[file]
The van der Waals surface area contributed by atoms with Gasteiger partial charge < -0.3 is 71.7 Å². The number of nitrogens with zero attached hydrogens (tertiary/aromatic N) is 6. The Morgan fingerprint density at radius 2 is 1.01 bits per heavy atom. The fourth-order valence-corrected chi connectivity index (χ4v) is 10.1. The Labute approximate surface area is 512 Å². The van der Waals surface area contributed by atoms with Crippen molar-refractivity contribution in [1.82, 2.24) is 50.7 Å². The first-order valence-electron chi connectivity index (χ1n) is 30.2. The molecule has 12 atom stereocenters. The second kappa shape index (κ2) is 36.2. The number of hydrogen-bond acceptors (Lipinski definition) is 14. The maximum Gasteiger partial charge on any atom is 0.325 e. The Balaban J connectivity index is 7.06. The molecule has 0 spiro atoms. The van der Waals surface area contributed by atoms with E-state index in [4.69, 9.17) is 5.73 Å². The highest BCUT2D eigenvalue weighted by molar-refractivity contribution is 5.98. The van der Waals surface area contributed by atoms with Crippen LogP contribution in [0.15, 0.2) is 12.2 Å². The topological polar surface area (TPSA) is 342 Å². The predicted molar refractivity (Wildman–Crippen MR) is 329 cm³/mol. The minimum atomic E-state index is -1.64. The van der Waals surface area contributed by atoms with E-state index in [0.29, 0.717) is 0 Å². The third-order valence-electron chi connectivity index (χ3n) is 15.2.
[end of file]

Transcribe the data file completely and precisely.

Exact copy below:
The van der Waals surface area contributed by atoms with Gasteiger partial charge < -0.3 is 71.7 Å². The number of nitrogens with zero attached hydrogens (tertiary/aromatic N) is 6. The Morgan fingerprint density at radius 2 is 1.01 bits per heavy atom. The fourth-order valence-corrected chi connectivity index (χ4v) is 10.1. The Labute approximate surface area is 512 Å². The van der Waals surface area contributed by atoms with Crippen molar-refractivity contribution in [1.82, 2.24) is 50.7 Å². The first-order valence-electron chi connectivity index (χ1n) is 30.2. The molecule has 12 atom stereocenters. The second kappa shape index (κ2) is 36.2. The number of hydrogen-bond acceptors (Lipinski definition) is 14. The maximum Gasteiger partial charge on any atom is 0.325 e. The Balaban J connectivity index is 7.06. The molecule has 0 spiro atoms. The van der Waals surface area contributed by atoms with E-state index in [4.69, 9.17) is 5.73 Å². The highest BCUT2D eigenvalue weighted by molar-refractivity contribution is 5.98. The van der Waals surface area contributed by atoms with Crippen LogP contribution in [0.15, 0.2) is 12.2 Å². The topological polar surface area (TPSA) is 342 Å². The predicted molar refractivity (Wildman–Crippen MR) is 329 cm³/mol. The minimum atomic E-state index is -1.64. The van der Waals surface area contributed by atoms with E-state index in [0.29, 0.717) is 0 Å². The third-order valence-electron chi connectivity index (χ3n) is 15.2.